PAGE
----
The authors of the map hope it will encourage public debate around how Manchester’s land can be better used to address social and environmental needs rather than turning a profit for developers and investors.

Researchers at the University of Manchester and University of Sheffield have published a new online interactive map of Manchester to show citizens where the city’s public land is, and to empower the public to make the case to Manchester city council to dispose of this land to meet local needs rather than those of developers and investors.

Through the map, published today, the researchers intend to “improve transparency around public land ownership and use, and to encourage public debate around how land can be better used to address social and environmental needs.”

Screenshot of map showing Manchester council property.
Who owns the city online interactive map, to view – click here.

Mancunians can use the map to investigate what public land exists on both a city and neighbourhood level, and can also track Manchester council’s disposal of public land between 1999 and 2019, in the the central wards of Cheetham, Miles Platting & Newton Heath, Ancoats & Beswick, Ardwick, Hulme, Deansgate and Piccadilly.

For decades, Manchester city council, alongside many other local authorities, has sold increasing amounts of public land to developers, providing the space for the building boom dominating Manchester city centre and its outskirts. A boom which has previously failed to provide adequate amounts of social and affordable housing in the city centre.

The Meteor reported on a previous paper by the same geographers who created this map which stated that Manchester city council owned 57% (20,900 acres) of the city’s land in 1982. Guy Shrubsole author of the website and book Who Owns England, estimates that today land ownership by Manchester council is around half that in 1982.

The researchers hope that the map will reverse or slow this historical trend. One of the authors Dr Tom Gillespie, from the University of Manchester, said:

“Mancunians can get clued up on where public land exists, and make the case that this land be disposed of to meet their environmental and social needs — rather than being sold off to developers to build unaffordable apartments as has often been the case with Manchester city council since the 1990s.

“We want to encourage debate about how our land can be used differently to meet environmental and social needs like addressing the climate crisis or the housing crisis

“Mancunians can now investigate whether public land exists on their doorstep, and hold Manchester city council to account over how it’s disposed of. Citizens of Manchester can speak to councillors about land ownership and request land be used for community projects, social housing and green spaces like pocket parks.”

The research paper that accompanies the online map, to access – click here.

The map adds to a growing debate about how UK cities should begin disposing of land for local needs rather than for turning a quick profit. Last year, the Liverpool Land Commission called on the city council to see land as having social and environmental value rather than a commodity, and recommended the city council realise public land’s social, cultural, economic and environmental potential.

Asked to respond to the online map and the report, Manchester city council said it used public land to support a wide range of requirements to meet agreed strategic objectives, from residential growth, to job creation, open space, cultural space, leisure and education. On the issue of land use in housing, a council spokesperson told the Meteor:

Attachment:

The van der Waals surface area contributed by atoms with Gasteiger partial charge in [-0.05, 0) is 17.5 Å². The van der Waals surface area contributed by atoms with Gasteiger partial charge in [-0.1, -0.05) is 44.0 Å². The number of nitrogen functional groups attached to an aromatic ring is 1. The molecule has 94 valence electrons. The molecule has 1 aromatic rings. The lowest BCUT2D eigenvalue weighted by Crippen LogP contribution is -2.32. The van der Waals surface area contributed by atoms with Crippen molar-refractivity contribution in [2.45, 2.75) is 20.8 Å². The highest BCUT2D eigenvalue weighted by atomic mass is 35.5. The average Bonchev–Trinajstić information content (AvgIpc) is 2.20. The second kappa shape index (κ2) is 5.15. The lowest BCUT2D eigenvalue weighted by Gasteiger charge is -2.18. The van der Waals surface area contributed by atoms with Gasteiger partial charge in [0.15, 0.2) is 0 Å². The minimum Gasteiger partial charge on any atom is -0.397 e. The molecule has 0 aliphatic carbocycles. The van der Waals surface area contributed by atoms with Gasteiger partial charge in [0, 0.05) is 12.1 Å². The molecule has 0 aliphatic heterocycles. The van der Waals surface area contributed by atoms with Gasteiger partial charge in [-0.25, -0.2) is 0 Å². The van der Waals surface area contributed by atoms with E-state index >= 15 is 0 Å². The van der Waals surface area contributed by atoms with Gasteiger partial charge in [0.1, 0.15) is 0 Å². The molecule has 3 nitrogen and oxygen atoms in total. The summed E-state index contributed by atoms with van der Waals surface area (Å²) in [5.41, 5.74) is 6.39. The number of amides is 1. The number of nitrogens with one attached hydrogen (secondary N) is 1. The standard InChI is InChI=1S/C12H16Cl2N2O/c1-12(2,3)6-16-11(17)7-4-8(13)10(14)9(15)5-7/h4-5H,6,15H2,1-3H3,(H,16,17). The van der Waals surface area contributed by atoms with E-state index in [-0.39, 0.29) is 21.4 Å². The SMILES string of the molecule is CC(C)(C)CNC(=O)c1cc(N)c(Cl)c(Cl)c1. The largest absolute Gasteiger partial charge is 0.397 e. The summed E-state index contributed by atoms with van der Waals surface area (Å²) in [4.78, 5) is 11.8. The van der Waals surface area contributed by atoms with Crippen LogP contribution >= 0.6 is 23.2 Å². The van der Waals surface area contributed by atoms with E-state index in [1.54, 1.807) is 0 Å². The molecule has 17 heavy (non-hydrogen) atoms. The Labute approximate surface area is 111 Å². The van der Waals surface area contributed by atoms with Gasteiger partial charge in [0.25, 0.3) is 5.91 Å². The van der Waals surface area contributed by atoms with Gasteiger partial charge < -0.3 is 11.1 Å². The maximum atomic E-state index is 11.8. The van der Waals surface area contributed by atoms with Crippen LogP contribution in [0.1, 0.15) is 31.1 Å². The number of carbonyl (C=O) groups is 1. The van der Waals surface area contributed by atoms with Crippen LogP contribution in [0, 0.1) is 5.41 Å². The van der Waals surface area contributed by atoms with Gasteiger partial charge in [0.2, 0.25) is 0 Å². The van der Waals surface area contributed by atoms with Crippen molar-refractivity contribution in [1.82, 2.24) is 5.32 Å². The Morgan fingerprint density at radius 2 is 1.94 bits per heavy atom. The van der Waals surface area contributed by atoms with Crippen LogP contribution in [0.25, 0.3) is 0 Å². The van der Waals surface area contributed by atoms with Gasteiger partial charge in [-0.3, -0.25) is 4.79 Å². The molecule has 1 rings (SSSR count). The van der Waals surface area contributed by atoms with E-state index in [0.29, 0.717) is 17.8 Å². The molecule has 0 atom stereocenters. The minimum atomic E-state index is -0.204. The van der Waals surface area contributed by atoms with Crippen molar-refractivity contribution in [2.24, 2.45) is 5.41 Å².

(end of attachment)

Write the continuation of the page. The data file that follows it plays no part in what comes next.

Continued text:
“Land is used to ensure that appropriate and sustainable residential growth is achieved across the city in a managed way across all sectors and tenure types with new homes to a high standard of design and construction.

“The Council is currently on track to meet and exceed the delivery target of 6,400 affordable homes between 2015 and 2025. Now more than 7,000 affordable homes will be delivered in this timescale. More than 20% of all homes built in the city during this time period will be affordable, as per the Council’s target. 

“Around 800 affordable homes have been delivered on Council land since 2015 and a further 1,300 expected to be completed on Council land by 2025. This represents around 30% of total affordable homes delivered over this period.”

“With a long-term void rate [unoccupied properties] of only around 1% in the city centre & 0.5% elsewhere in the city – the evidence shows that there remains strong demand for all types of housing in Manchester and all homes that are being built are being used.”

The researchers emphasise that the map is a work in progress, issuing a call to action for Mancunians to build on their work, Gillespie said:

“We’ve mapped the disposal of council-owned land in Manchester’s central wards. We invite others to build on our work and map the city’s suburban wards following the process we used. We invite anyone to contact us using the contact form on the website for guidance on how to do this.”

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Feature image: The Meteor

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  • Alex King

    Alex is a freelance journalist specialising in climate, employment and politics who joined us in 2019. His work's also appeared in the Independent, Novara Media, Tribune Magazine, the Mill and Red Pepper. He also set up and co-manages Green New Deal Media, an independent media outlet based in Greater Manchester devoted to addressing climate breakdown.


Reader Interactions


  1. Rights of way are being given to developers to build on at future time so soon there will be no legal right to walk around local areas. Manchester Met University are trying to turn HULME into a mega campus. What happens to local residents?

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